In recent years, the numbers “996” have come to symbolize the long hours many employees at Chinese tech companies work. That is, from 9 a.m. to 9 p.m. six days a week. (More recently, a Chinese investor told Business Insider that the latest buzzword is “007” — from midnight to midnight, seven days a week — an obviously hyperbolic slogan intended to show a person, or startup’s, all-out devotion to hard work).
“It’s a totally different model from our utopian ‘unlimited vacation’ mindset,” said Mike Jaconi, CEO and founder of the mobile software platform Button. “In China, people are creating more value in less time than you see in the US.”
The notion that Chinese engineers work harder than their American counterparts, and that the cushy jobs of Silicon Valley tech workers might soon be fated for obscurity was expressed by legendary Silicon Valley investor Mike Moritz in a contentious op-ed published in the Financial Times earlier this year.
“The Chinese approach may seem unhealthy and unappealing to westerners[…]” wrote Moritz. “But for now it’s a fact of life…As the Chinese technology companies push ever harder outside the mainland, the habits of western companies will start to seem antique.”
It’s largely agreed by both Chinese and American investors that it’s easier to get things done in China, as well. After all, in cities like Shanghai, Shenzen, and Beijing, it’s common to take meetings after 6 p.m., schedule business engagements on weekends, and prioritize work outings over social events.
“People in China absolutely work harder than in the US,” said former president of Google China Kai Fu Lee in an interview with Business Insider. “Chinese entrepreneurs are blown away by how little people in the US work. They’ll visit Google [in Mountain View] at six or seven in the evening, and the parking lots are empty. They try to set up meetings on Saturday and Sunday, and no one will see them.”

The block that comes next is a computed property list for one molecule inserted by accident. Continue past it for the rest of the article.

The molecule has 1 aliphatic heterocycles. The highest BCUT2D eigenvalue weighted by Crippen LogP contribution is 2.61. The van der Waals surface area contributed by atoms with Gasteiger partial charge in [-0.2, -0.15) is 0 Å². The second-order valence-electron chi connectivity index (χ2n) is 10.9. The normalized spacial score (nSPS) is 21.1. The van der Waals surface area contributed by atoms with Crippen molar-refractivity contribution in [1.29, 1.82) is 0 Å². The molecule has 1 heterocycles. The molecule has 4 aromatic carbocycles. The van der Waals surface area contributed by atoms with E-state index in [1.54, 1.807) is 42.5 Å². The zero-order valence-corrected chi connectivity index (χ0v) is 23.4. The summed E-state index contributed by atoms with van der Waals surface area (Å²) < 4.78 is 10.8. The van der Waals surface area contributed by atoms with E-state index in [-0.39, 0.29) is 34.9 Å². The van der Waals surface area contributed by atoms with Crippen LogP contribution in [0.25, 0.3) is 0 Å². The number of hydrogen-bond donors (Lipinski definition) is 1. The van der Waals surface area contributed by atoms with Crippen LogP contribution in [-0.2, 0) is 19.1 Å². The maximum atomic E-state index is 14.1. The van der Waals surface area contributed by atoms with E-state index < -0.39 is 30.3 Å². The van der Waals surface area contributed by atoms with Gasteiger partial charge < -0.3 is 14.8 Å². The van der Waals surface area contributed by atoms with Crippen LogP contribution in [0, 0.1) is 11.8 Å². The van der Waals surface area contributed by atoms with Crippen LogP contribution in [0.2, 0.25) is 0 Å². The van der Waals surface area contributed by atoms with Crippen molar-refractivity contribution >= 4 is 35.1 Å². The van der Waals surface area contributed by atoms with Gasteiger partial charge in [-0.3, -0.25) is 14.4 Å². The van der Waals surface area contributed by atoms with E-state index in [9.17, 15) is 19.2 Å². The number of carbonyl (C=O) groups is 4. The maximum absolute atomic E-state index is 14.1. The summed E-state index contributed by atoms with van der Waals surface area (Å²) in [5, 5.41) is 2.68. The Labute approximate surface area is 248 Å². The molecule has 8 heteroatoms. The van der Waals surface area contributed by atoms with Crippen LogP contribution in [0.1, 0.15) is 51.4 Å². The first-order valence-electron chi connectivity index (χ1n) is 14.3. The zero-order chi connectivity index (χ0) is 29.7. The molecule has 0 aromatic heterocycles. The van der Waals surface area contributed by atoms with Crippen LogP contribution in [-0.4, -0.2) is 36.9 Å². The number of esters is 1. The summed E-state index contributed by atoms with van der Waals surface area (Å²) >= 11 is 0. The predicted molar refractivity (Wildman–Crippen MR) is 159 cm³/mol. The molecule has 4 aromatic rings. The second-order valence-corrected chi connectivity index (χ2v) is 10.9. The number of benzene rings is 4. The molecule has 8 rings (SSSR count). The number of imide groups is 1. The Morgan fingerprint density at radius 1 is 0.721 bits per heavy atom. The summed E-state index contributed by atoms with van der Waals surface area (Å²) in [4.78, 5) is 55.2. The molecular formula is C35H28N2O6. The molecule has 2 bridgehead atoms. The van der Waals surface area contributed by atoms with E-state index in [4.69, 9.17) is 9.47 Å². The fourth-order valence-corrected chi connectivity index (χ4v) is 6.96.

While Lee said that he believes that these long hours inevitably burn people out, a Chinese engineer who spoke under the condition of anonymity said that he felt differently. In China, people are happy to work hard, he said.
There’s cultural roots to China’s work ethic as well, said Lee. “Many Chinese families have been poor for generations,” he said. “Their families look to them and say, ‘If you can be an entrepreneur and get rich, then our village will be saved.’ That’s a lot of pressure to put on one person. In China, you’ll often find that the people who love to work, who want to make it, who have this craving for success, often come from poor families.”
This tenacious work ethic might just be the key ingredient to push Chinese innovation ahead of the US in upcoming years, many investors and entrepreneurs agree. The sheer size of China’s engineering force, coupled with the its work ethic could spur greater innovation in a country that has historically been behind, said Button’s Jaconi. “They will build off the backs of their population, and it will create resource allocation for building the future,” he said.
Over the course of multiple conversations with Business Insider, many investors and entrepreneurs suggested that China is driving the future of AI, ecommerce, and mobile. While the country was once notorious for building off of technologies developed in the West, China’s burgeoning tech industry has reached a newfound maturity in recent years.
The conversation regarding China’s future has shifted as well, said Jacob Flowers, a business director who has worked in Shanghai’s tech industry for many years.”Previously, the geopolitical question was always: ‘What if China fails? What if through some large scale corporate malfeasance the whole system comes crashing down?'” said Flowers. “But now, the idea of western exceptionalism is being challenged. Now, people are asking: ‘What if China succeeds?'”
This success could largely be determined by the tenacity of the people who comprise the country’s workforce. Frederick Bravey, a marketing strategist at Shenzen-based venture firm Shenzen Ventures said that there’s a collectivist mentality that spurs the long work hours. You’ll seldom catch people complaining about working late nights or overtime, he said. “They push their employees to work hard, but they’re happy to do it,” he said. “They deeply care about progressing, and they want to show their work and their work ethic.”
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